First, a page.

If you’re driving to Mexico in an RV they should advise you on which lane to follow, which is usually the normal car lane. In our four times crossing the Mexico border, we were consistently advised to avoid the camion or commercial lanes.

2. You need a valid passport or passport card

Anyone planning to drive across the border will need a passport. The only exceptions to this rule are children under the age of 16. Children under 16 years old can use a birth certificate, naturalization papers, or citizenship certificates.

Getting a passport or passport card can be a daunting and time-consuming task. You must complete paperwork, take your picture, and ship it off for process by the U.S. Department of State Passport Services. Processing times can take anywhere from a few weeks to a few months. Make sure you start this process as early as possible to eliminate any potential issues with your trip.

3. Have a valid vehicle registration in your vehicle

You should always drive with the most current vehicle registration in your vehicle. However, if you plan to  cross the Mexican border in your vehicle, you’ll want to double-check to ensure you have it. If not, you could find yourself in a serious situation if Mexican authorities ask to see a current registration. The authorities could confiscate your vehicle and detain you until the matter gets sorted out.

4. Mexican liability insurance is required

Crossing the Mexican border in your vehicle means you’ll need Mexican liability insurance. While many US-based auto insurance companies offer this coverage, it’s not included with every policy. If caught driving in Mexico or you get into an accident without Mexican auto insurance, you could find yourself in serious legal troubles. Driving uninsured in Mexico is a serious offense and the consequences can be severe.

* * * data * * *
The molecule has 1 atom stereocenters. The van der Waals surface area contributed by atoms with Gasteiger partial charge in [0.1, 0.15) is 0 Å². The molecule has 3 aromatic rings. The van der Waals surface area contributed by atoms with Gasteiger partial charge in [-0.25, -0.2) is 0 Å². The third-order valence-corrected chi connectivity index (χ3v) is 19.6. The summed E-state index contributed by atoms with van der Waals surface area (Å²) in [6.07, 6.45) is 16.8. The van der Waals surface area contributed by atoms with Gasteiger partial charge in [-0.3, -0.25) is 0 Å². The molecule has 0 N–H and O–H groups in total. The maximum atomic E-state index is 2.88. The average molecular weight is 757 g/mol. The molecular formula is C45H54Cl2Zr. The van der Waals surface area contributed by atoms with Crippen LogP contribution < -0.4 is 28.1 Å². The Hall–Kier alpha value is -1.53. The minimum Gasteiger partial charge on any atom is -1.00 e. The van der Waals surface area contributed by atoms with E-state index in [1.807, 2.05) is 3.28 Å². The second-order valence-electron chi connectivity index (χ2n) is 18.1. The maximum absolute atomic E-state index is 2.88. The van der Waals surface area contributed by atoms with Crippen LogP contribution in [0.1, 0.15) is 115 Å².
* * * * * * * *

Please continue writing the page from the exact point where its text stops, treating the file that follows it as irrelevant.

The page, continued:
Planning to drive to mexico?

If you plan to drive your car or RV to Mexico you’ll need to purchased special Mexican liability insurance before you enter the country. This is not optional!

Get a free quote for the required insurance from Mexpro in minutes.

5. You cannot take certain things across the border

While many travelers have a long list of items they don’t want to forget to bring, there are some items you’ll want to ensure you don’t bring to the border. The U.S. Customs and Border Protection has a long list of items on its website that you should check before you head to the border. 

The most important things you want to leave at home are firearms, some fruits and vegetables, and any illegal drug paraphernalia. Ignorance of the rules and regulations will not get you out of trouble. You are responsible for reviewing the list of prohibited items and the requirements for bringing certain items when crossing the border.

6. There’s no paperwork needed for pets

There’s no paperwork needed when crossing the border with cats or dogs. However, it’s a good idea to always travel with an up-to-date rabies certificate, your pet’s vaccination records, and any other important medical records. You never know when they might come in handy.